Spotlight Seminar on Freedom of Speech
Is the freedom of speech under threat in democracies?
by Lamija Huseinovic (Media Communications Student)
Democracy is transforming the media and freedom of speech is losing ground; the main suspect in this case is censorship.
On Thursday, Sept. 13, I attended the first conference of Webster University’s new ‘Spotlight Seminar Series’. Hosted by the Media Communications Department, these seminars aim to engage communities in discussions with professionals of various specializations, regarding contemporary issues related to Media and Communications.
This month’s topic was Censorship and Democracy: the dilemma concerning censorship for the sake of democracy and its impact on the freedom of the press. Two key speakers, Hélène Sackstein (Reporters without Borders) and Silvia Angeli (PhD in Film Studies, Westminster University), sparked the discussion about the issue of Censorship and Democracy.
Sackstein, a journalist who represents Reporters without Borders at the UN, mentioned the different kinds of censorship in the media: social, economical and political. She noted that in the world of “fake news” it is very hard to tell the truth from deception; censorship makes this problem worse. Sackstein also discussed whether some kinds of censorship are beneficial, because they protect us from emotional distress to an extent, or if they are detrimental, serving as a curtain between the viewer/reader and the naked truth.
The second speaker, Silvia Angeli illuminated the issue from a different angle: censorship within film. In her speech she presented to her detailed research about the Italian controversy targeting the film Galileo (1968). This biographical film about the well-known philosopher, Galileo Galilei, has never been broadcast in Italy on public television.
During his life, Galileo’s controversial views, which went against the views of the Catholic church in power, resulted in him being accused of heresy and imprisoned. Hundreds of years after his death, his life story was made into a film. However, sharing Galileo's fate, the film was doomed to never be broadcast by the Italian state television channel (RAI) that had funded the film. Angeli highlights the difficulty which she had faced finding a copy of the film, because of an order that was given by Italian politicians, for the destruction of all copies of the film Galileo. Finally, she managed to dig out a copy that was given to an educational institution for academic purposes.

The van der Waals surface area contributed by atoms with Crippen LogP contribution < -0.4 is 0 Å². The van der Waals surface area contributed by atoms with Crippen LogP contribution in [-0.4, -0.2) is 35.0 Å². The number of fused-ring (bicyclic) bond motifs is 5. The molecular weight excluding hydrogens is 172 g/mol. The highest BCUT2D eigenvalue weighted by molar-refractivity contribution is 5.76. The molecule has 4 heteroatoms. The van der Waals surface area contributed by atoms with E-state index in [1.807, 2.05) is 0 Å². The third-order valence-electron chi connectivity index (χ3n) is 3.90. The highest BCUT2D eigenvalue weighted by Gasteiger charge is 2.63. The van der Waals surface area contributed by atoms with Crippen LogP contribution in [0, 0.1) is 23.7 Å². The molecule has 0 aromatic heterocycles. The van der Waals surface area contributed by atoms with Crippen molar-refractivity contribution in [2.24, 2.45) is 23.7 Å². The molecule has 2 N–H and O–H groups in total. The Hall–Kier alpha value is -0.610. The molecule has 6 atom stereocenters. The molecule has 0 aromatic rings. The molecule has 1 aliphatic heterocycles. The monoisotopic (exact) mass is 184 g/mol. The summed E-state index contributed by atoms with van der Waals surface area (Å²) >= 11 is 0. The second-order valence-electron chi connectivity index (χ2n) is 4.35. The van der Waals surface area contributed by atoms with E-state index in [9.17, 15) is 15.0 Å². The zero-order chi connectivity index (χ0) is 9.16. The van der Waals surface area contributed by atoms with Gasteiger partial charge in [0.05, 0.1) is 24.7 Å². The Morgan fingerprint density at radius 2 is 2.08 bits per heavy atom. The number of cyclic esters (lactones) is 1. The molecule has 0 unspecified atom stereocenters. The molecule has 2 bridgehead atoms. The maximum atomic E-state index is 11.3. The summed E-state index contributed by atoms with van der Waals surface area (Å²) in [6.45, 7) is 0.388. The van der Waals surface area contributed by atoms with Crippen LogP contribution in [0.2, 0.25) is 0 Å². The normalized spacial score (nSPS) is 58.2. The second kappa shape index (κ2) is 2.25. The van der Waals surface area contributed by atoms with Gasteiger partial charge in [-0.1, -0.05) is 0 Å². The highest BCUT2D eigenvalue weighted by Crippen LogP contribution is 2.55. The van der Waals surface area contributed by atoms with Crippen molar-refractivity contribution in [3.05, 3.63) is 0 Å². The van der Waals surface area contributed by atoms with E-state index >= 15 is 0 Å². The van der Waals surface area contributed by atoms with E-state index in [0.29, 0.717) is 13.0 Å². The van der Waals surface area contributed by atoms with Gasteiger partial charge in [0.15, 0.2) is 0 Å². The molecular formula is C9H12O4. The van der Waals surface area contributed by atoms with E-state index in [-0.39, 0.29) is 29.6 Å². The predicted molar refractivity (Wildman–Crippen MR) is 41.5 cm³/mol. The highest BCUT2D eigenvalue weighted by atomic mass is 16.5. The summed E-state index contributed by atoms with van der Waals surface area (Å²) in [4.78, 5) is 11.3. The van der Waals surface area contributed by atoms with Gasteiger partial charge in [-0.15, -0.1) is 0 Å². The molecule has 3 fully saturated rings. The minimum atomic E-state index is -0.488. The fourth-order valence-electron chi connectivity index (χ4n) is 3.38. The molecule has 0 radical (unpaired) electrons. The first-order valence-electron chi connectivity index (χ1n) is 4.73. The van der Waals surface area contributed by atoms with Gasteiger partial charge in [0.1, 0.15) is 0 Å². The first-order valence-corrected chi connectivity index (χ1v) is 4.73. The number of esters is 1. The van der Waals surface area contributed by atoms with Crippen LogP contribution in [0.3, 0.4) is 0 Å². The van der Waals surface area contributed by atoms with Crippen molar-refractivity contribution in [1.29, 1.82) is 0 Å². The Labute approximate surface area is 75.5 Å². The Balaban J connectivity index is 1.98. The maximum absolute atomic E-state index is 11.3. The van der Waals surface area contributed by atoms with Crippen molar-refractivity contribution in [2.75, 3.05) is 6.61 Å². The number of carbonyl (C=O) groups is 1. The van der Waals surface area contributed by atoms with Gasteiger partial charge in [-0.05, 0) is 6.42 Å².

After a thought-provoking session, the audience was invited to reflect on the issues through a Q&A, where personal experiences and conundrums were brought under the spotlight, such as: Should we experience everything in its raw form? Sackstein provided the example of a photo which surfaced in the media and gained a lot of attention, that is the one of a young Syrian boy, Aylan Kurdi, whose body washed up on shore as a result of trying to escape armed conflict. She argues that uncensored media could be an effective way of raising awareness about issues in the world. However, could that also make us apathetic? The more people see such images in the media, the more they get used to them and start ignoring the messages which are being sent. To conclude the evening, the speakers agreed that censorship is becoming a silent predator in democracies, thus the light given to the freedom of expression is slowly fading.
During the seminar, I also started to wonder: Is censorship obstructing the growth of a collective consciousness? Perhaps censorship is the wall that prevents the majority of society from seeing the truth clearly, and allows conflict to happen. So many tough questions arise, yet not many definitive answers. However, I look forward to continuing my participation in the ‘Spotlight Seminar Series’ and in discussions regarding salient issues, thus getting closer to finding answers.
For more information about the work of Reporters without Borders please see: https://rsf.org
Photos by Tino D'Arpa.